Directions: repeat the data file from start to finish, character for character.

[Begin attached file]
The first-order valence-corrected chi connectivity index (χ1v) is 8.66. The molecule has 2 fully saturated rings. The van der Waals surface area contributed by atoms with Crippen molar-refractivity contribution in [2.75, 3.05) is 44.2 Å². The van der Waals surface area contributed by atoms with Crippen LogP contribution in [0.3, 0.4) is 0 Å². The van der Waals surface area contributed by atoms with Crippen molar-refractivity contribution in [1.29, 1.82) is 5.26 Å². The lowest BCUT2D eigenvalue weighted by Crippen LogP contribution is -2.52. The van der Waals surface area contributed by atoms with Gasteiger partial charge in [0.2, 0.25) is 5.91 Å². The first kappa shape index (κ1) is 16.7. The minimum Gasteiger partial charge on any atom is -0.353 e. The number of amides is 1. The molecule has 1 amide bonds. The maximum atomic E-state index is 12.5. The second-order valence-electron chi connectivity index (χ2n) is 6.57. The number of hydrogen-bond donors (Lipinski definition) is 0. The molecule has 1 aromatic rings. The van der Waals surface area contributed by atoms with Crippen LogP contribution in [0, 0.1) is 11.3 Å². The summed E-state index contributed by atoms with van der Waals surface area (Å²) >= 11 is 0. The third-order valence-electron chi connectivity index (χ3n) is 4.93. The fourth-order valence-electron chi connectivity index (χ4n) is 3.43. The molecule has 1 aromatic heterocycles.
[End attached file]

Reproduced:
The first-order valence-corrected chi connectivity index (χ1v) is 8.66. The molecule has 2 fully saturated rings. The van der Waals surface area contributed by atoms with Crippen molar-refractivity contribution in [2.75, 3.05) is 44.2 Å². The van der Waals surface area contributed by atoms with Crippen LogP contribution in [0.3, 0.4) is 0 Å². The van der Waals surface area contributed by atoms with Crippen molar-refractivity contribution in [1.29, 1.82) is 5.26 Å². The lowest BCUT2D eigenvalue weighted by Crippen LogP contribution is -2.52. The van der Waals surface area contributed by atoms with Gasteiger partial charge in [0.2, 0.25) is 5.91 Å². The first kappa shape index (κ1) is 16.7. The minimum Gasteiger partial charge on any atom is -0.353 e. The number of amides is 1. The molecule has 1 amide bonds. The maximum atomic E-state index is 12.5. The second-order valence-electron chi connectivity index (χ2n) is 6.57. The number of hydrogen-bond donors (Lipinski definition) is 0. The molecule has 1 aromatic rings. The van der Waals surface area contributed by atoms with Crippen LogP contribution in [0, 0.1) is 11.3 Å². The summed E-state index contributed by atoms with van der Waals surface area (Å²) >= 11 is 0. The third-order valence-electron chi connectivity index (χ3n) is 4.93. The fourth-order valence-electron chi connectivity index (χ4n) is 3.43. The molecule has 1 aromatic heterocycles.